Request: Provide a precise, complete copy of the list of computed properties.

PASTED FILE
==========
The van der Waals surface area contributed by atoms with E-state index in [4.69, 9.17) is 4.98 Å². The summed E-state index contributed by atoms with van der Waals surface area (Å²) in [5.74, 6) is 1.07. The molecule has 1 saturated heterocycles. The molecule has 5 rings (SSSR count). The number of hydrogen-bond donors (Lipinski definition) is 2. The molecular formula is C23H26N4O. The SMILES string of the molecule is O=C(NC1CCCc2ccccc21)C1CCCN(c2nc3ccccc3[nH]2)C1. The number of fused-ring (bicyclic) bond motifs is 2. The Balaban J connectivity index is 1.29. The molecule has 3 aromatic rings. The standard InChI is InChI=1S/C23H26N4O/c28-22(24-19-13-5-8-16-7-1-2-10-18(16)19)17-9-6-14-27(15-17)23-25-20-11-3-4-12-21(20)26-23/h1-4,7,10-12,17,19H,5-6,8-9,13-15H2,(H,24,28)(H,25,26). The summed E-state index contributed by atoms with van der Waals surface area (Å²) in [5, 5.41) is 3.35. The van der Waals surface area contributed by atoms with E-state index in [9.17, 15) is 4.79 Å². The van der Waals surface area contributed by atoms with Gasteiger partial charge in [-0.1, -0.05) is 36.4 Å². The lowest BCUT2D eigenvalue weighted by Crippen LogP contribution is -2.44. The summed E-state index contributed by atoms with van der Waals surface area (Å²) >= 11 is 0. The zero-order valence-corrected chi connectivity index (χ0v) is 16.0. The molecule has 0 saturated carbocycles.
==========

The van der Waals surface area contributed by atoms with E-state index in [4.69, 9.17) is 4.98 Å². The summed E-state index contributed by atoms with van der Waals surface area (Å²) in [5.74, 6) is 1.07. The molecule has 1 saturated heterocycles. The molecule has 5 rings (SSSR count). The number of hydrogen-bond donors (Lipinski definition) is 2. The molecular formula is C23H26N4O. The SMILES string of the molecule is O=C(NC1CCCc2ccccc21)C1CCCN(c2nc3ccccc3[nH]2)C1. The number of fused-ring (bicyclic) bond motifs is 2. The Balaban J connectivity index is 1.29. The molecule has 3 aromatic rings. The standard InChI is InChI=1S/C23H26N4O/c28-22(24-19-13-5-8-16-7-1-2-10-18(16)19)17-9-6-14-27(15-17)23-25-20-11-3-4-12-21(20)26-23/h1-4,7,10-12,17,19H,5-6,8-9,13-15H2,(H,24,28)(H,25,26). The summed E-state index contributed by atoms with van der Waals surface area (Å²) in [5, 5.41) is 3.35. The van der Waals surface area contributed by atoms with E-state index in [9.17, 15) is 4.79 Å². The van der Waals surface area contributed by atoms with Gasteiger partial charge in [-0.1, -0.05) is 36.4 Å². The lowest BCUT2D eigenvalue weighted by Crippen LogP contribution is -2.44. The summed E-state index contributed by atoms with van der Waals surface area (Å²) >= 11 is 0. The zero-order valence-corrected chi connectivity index (χ0v) is 16.0. The molecule has 0 saturated carbocycles.